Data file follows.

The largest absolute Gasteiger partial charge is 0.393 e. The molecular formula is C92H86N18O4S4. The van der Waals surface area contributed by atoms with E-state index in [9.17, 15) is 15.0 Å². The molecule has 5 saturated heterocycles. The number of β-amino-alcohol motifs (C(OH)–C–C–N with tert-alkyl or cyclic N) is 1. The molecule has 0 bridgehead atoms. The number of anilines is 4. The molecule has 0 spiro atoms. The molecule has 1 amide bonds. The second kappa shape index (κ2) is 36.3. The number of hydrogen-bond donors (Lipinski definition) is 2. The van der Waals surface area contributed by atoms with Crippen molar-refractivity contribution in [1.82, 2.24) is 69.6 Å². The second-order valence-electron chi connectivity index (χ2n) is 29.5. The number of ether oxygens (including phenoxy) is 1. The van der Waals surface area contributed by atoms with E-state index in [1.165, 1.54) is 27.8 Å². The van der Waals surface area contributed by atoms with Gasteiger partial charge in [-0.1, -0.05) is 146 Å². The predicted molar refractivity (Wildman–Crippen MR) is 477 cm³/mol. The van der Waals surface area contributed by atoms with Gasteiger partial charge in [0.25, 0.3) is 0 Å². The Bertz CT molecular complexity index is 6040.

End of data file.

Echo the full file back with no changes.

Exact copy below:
The largest absolute Gasteiger partial charge is 0.393 e. The molecular formula is C92H86N18O4S4. The van der Waals surface area contributed by atoms with E-state index in [9.17, 15) is 15.0 Å². The molecule has 5 saturated heterocycles. The number of β-amino-alcohol motifs (C(OH)–C–C–N with tert-alkyl or cyclic N) is 1. The molecule has 0 bridgehead atoms. The number of anilines is 4. The molecule has 0 spiro atoms. The molecule has 1 amide bonds. The second kappa shape index (κ2) is 36.3. The number of hydrogen-bond donors (Lipinski definition) is 2. The van der Waals surface area contributed by atoms with Crippen molar-refractivity contribution in [1.82, 2.24) is 69.6 Å². The second-order valence-electron chi connectivity index (χ2n) is 29.5. The number of ether oxygens (including phenoxy) is 1. The van der Waals surface area contributed by atoms with E-state index in [1.165, 1.54) is 27.8 Å². The van der Waals surface area contributed by atoms with Gasteiger partial charge in [-0.1, -0.05) is 146 Å². The predicted molar refractivity (Wildman–Crippen MR) is 477 cm³/mol. The van der Waals surface area contributed by atoms with Gasteiger partial charge in [0.25, 0.3) is 0 Å². The Bertz CT molecular complexity index is 6040.